For all that, the main reason for the continuing, and indeed expanding, attraction of captives is their value to enterprise-wide risk management.

Some major corporations have turned their backs on the traditional insurance market and taken the view that their business is more financially sound than the entities to which they would transfer the risk. These companies, however, continue to have an insurance interest through their own captive companies. This is partly to participate in classes of insurance risk where they have a statutory commitment to provide documented cover and partly to enable them to obtain insurance for joint ventures, but also because the captive is a useful tool in the management of their own insurancetype exposures.

A well-run captive will collect data throughout the business in relation to exposures and record losses at a greater level of detail than would be the case with most mainstream insurers. The information acquired will help to identify weaknesses and trends. An increasing number of small incidents can, for example, highlight those areas where more significant losses could occur so that the problems are addressed.

In the early days of captive insurance, the direct market was opposed to the whole concept, seeing it as unwelcome competition. Reinsurers, by contrast, welcomed it. They avoided the expenses involved in frequent modest claims, yet they obtained a reasonable price for the more significant exposures, resulting in a mutually satisfactory arrangement. Over time, the direct insurance market realised the expense factor implications, and now an important role of the captive is to manage all incidents with a significant loss frequency. This allows them to collect information across all areas of the business, which in turn helps the wider risk management.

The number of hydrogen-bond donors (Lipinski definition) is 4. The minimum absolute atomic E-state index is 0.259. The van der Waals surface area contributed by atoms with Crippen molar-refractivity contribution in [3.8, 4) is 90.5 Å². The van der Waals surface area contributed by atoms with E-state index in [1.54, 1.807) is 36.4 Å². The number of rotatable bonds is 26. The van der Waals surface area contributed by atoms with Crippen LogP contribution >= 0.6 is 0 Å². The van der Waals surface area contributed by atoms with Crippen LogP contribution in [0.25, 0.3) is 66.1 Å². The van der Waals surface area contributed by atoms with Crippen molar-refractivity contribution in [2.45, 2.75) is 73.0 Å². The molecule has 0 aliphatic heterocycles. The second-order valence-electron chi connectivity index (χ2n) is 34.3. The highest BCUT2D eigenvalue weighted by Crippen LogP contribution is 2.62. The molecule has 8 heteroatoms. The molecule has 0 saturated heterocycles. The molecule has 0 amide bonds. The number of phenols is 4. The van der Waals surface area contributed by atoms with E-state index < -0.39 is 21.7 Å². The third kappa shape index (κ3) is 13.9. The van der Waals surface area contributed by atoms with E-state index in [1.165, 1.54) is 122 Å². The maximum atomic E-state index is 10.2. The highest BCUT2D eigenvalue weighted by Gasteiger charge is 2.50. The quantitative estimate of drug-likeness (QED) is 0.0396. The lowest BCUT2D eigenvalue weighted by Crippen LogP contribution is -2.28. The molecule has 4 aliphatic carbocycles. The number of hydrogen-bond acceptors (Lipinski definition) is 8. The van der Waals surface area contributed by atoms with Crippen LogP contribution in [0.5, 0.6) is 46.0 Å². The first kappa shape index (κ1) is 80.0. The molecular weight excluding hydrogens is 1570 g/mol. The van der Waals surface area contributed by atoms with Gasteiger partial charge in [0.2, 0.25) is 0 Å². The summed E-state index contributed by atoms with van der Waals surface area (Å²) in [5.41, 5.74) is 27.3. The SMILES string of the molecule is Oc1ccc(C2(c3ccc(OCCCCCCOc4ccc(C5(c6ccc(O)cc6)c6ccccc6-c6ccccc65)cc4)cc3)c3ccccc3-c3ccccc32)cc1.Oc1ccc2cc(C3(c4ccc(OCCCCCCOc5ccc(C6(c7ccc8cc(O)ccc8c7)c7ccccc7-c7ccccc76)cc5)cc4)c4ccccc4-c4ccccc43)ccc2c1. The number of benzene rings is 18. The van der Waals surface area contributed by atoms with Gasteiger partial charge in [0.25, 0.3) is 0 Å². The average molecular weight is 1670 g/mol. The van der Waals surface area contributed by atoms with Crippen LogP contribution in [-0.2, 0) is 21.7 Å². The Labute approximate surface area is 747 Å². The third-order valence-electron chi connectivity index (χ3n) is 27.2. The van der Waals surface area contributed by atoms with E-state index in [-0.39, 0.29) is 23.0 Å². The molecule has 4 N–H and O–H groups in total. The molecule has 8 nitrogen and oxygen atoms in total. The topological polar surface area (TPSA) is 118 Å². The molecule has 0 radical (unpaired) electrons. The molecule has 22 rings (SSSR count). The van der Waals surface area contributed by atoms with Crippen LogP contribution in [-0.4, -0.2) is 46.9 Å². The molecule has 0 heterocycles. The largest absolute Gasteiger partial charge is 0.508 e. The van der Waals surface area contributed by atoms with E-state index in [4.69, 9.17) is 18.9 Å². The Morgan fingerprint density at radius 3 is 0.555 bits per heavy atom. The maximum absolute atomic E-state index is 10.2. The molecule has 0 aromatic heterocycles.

Among other advantages of using captives is that doing so can assist multinational companies whose overseas subsidiaries prefer to purchase local insurance because their executive bonus system is related to financial performance. The use of a captive smoothes the local results but retains the risk and the premium in the corporation as a whole.

Partly driven by market pricing considerations, some corporates have carried large self-insured deductibles for risks such as workers’compensation and product liability. The background information in these circumstances is retained in a number of specific areas of the business without the bigger picture being realised. This has created major problems with some disposals and merger and acquisition deals. Captive involvement significantly helps with these issues and retains funds within the business that can be used for financial or capital investment. Captives can also assist with greater certainty in the budgetary process.

Innovation and growth

The captive sector is among the most creative parts of insurance, with some very clever people working on new uses and better ways to bring business advantage.

One of the biggest developments has been the creation of protected/segregated cell companies. The management costs of these entities are significantly lower than for full-blown captives, opening them up to businesses and professional organisations that increasingly find themselves having to manage very large self-insured retentions in areas such as professional liability. A cell captive in these circumstances is a very useful facility and can be fiscally efficient.

Captives have come a long way, becoming increasingly professional and technical, driven by the changing needs of their owners and growing regulatory pressures. Expect them to become even more prevalent and wide-ranging in their applications as they confirm their place at the heart of integrated risk management strategy.

Alan Fleming chairs the captives group of the Association of Insurance and Risk Managers. Its website is: www.airmic.com